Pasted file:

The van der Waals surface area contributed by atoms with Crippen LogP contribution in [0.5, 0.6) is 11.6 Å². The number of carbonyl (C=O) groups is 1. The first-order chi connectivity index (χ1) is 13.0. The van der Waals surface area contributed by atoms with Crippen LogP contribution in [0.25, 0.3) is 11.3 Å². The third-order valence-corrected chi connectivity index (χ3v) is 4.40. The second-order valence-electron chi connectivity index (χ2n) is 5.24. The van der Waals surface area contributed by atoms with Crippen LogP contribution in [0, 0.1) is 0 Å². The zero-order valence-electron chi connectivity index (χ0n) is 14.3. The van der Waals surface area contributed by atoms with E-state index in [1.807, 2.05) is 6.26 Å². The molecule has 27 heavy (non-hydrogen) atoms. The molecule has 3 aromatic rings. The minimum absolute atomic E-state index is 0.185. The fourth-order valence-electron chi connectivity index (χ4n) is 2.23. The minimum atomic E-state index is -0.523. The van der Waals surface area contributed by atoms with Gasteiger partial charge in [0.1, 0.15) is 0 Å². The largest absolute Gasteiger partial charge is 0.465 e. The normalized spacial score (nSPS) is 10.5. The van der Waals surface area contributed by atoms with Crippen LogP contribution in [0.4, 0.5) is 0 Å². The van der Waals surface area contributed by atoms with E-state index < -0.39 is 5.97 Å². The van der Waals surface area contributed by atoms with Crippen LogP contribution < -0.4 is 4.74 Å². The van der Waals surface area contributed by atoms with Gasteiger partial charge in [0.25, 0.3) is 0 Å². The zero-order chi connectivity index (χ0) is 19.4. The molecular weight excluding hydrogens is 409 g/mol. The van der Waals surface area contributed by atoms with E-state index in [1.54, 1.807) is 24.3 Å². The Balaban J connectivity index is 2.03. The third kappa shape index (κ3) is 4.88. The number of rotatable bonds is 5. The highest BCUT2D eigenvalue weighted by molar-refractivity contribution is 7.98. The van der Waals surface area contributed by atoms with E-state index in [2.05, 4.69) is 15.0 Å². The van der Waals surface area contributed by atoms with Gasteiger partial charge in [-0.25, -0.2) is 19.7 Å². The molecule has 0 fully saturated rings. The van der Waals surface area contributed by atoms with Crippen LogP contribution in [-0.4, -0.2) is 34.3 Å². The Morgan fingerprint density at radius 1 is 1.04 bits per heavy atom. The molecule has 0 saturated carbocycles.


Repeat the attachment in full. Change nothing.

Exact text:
The van der Waals surface area contributed by atoms with Crippen LogP contribution in [0.5, 0.6) is 11.6 Å². The number of carbonyl (C=O) groups is 1. The first-order chi connectivity index (χ1) is 13.0. The van der Waals surface area contributed by atoms with Crippen LogP contribution in [0.25, 0.3) is 11.3 Å². The third-order valence-corrected chi connectivity index (χ3v) is 4.40. The second-order valence-electron chi connectivity index (χ2n) is 5.24. The van der Waals surface area contributed by atoms with Crippen LogP contribution in [0, 0.1) is 0 Å². The zero-order valence-electron chi connectivity index (χ0n) is 14.3. The van der Waals surface area contributed by atoms with E-state index in [1.807, 2.05) is 6.26 Å². The molecule has 27 heavy (non-hydrogen) atoms. The molecule has 3 aromatic rings. The minimum absolute atomic E-state index is 0.185. The fourth-order valence-electron chi connectivity index (χ4n) is 2.23. The minimum atomic E-state index is -0.523. The van der Waals surface area contributed by atoms with Gasteiger partial charge in [0.1, 0.15) is 0 Å². The largest absolute Gasteiger partial charge is 0.465 e. The normalized spacial score (nSPS) is 10.5. The van der Waals surface area contributed by atoms with Crippen LogP contribution in [0.4, 0.5) is 0 Å². The van der Waals surface area contributed by atoms with E-state index < -0.39 is 5.97 Å². The van der Waals surface area contributed by atoms with Crippen LogP contribution < -0.4 is 4.74 Å². The van der Waals surface area contributed by atoms with Gasteiger partial charge in [0.25, 0.3) is 0 Å². The zero-order chi connectivity index (χ0) is 19.4. The molecular weight excluding hydrogens is 409 g/mol. The van der Waals surface area contributed by atoms with E-state index in [1.54, 1.807) is 24.3 Å². The Balaban J connectivity index is 2.03. The third kappa shape index (κ3) is 4.88. The number of rotatable bonds is 5. The highest BCUT2D eigenvalue weighted by molar-refractivity contribution is 7.98. The van der Waals surface area contributed by atoms with E-state index in [2.05, 4.69) is 15.0 Å². The van der Waals surface area contributed by atoms with Gasteiger partial charge in [-0.25, -0.2) is 19.7 Å². The molecule has 0 fully saturated rings. The van der Waals surface area contributed by atoms with Crippen LogP contribution in [-0.4, -0.2) is 34.3 Å². The Morgan fingerprint density at radius 1 is 1.04 bits per heavy atom. The molecule has 0 saturated carbocycles.